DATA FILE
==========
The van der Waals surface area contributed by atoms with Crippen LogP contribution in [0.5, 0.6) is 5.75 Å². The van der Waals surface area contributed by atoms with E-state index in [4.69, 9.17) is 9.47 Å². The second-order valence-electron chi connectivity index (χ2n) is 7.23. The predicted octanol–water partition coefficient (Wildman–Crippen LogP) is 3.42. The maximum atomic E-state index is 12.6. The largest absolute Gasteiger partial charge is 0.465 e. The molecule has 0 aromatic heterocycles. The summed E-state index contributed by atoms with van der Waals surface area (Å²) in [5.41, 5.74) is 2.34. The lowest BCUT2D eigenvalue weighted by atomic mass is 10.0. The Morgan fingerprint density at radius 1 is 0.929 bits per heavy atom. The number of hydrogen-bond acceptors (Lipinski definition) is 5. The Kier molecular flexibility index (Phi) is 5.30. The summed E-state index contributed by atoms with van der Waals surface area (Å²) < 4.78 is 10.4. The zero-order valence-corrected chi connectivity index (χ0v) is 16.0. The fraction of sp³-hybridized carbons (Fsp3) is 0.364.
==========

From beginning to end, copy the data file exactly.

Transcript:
The van der Waals surface area contributed by atoms with Crippen LogP contribution in [0.5, 0.6) is 5.75 Å². The van der Waals surface area contributed by atoms with E-state index in [4.69, 9.17) is 9.47 Å². The second-order valence-electron chi connectivity index (χ2n) is 7.23. The predicted octanol–water partition coefficient (Wildman–Crippen LogP) is 3.42. The maximum atomic E-state index is 12.6. The largest absolute Gasteiger partial charge is 0.465 e. The molecule has 0 aromatic heterocycles. The summed E-state index contributed by atoms with van der Waals surface area (Å²) in [5.41, 5.74) is 2.34. The lowest BCUT2D eigenvalue weighted by atomic mass is 10.0. The Morgan fingerprint density at radius 1 is 0.929 bits per heavy atom. The number of hydrogen-bond acceptors (Lipinski definition) is 5. The Kier molecular flexibility index (Phi) is 5.30. The summed E-state index contributed by atoms with van der Waals surface area (Å²) < 4.78 is 10.4. The zero-order valence-corrected chi connectivity index (χ0v) is 16.0. The fraction of sp³-hybridized carbons (Fsp3) is 0.364.